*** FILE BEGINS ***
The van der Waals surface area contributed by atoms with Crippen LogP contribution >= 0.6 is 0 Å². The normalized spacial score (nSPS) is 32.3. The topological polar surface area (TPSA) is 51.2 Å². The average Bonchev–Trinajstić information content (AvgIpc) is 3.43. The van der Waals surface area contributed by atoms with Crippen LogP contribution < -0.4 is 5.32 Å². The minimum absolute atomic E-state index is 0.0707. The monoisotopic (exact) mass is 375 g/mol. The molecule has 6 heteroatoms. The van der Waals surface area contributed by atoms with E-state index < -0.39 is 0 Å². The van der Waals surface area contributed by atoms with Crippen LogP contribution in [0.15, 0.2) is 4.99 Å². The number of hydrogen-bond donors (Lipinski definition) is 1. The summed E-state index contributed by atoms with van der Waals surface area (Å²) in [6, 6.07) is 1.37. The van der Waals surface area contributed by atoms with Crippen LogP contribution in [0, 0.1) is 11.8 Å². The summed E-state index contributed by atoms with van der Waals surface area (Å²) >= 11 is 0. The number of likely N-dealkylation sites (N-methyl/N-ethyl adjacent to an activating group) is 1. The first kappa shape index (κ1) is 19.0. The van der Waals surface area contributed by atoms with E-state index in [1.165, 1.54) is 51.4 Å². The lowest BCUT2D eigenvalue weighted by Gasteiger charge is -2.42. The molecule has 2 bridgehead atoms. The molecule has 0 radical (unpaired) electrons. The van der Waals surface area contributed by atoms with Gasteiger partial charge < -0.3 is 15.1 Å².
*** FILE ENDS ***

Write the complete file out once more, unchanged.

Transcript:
The van der Waals surface area contributed by atoms with Crippen LogP contribution >= 0.6 is 0 Å². The normalized spacial score (nSPS) is 32.3. The topological polar surface area (TPSA) is 51.2 Å². The average Bonchev–Trinajstić information content (AvgIpc) is 3.43. The van der Waals surface area contributed by atoms with Crippen LogP contribution < -0.4 is 5.32 Å². The minimum absolute atomic E-state index is 0.0707. The monoisotopic (exact) mass is 375 g/mol. The molecule has 6 heteroatoms. The van der Waals surface area contributed by atoms with E-state index < -0.39 is 0 Å². The van der Waals surface area contributed by atoms with Crippen LogP contribution in [0.15, 0.2) is 4.99 Å². The number of hydrogen-bond donors (Lipinski definition) is 1. The summed E-state index contributed by atoms with van der Waals surface area (Å²) in [6, 6.07) is 1.37. The van der Waals surface area contributed by atoms with Crippen LogP contribution in [0, 0.1) is 11.8 Å². The summed E-state index contributed by atoms with van der Waals surface area (Å²) >= 11 is 0. The number of likely N-dealkylation sites (N-methyl/N-ethyl adjacent to an activating group) is 1. The first kappa shape index (κ1) is 19.0. The van der Waals surface area contributed by atoms with E-state index in [1.165, 1.54) is 51.4 Å². The lowest BCUT2D eigenvalue weighted by Gasteiger charge is -2.42. The molecule has 2 bridgehead atoms. The molecule has 0 radical (unpaired) electrons. The van der Waals surface area contributed by atoms with Gasteiger partial charge < -0.3 is 15.1 Å².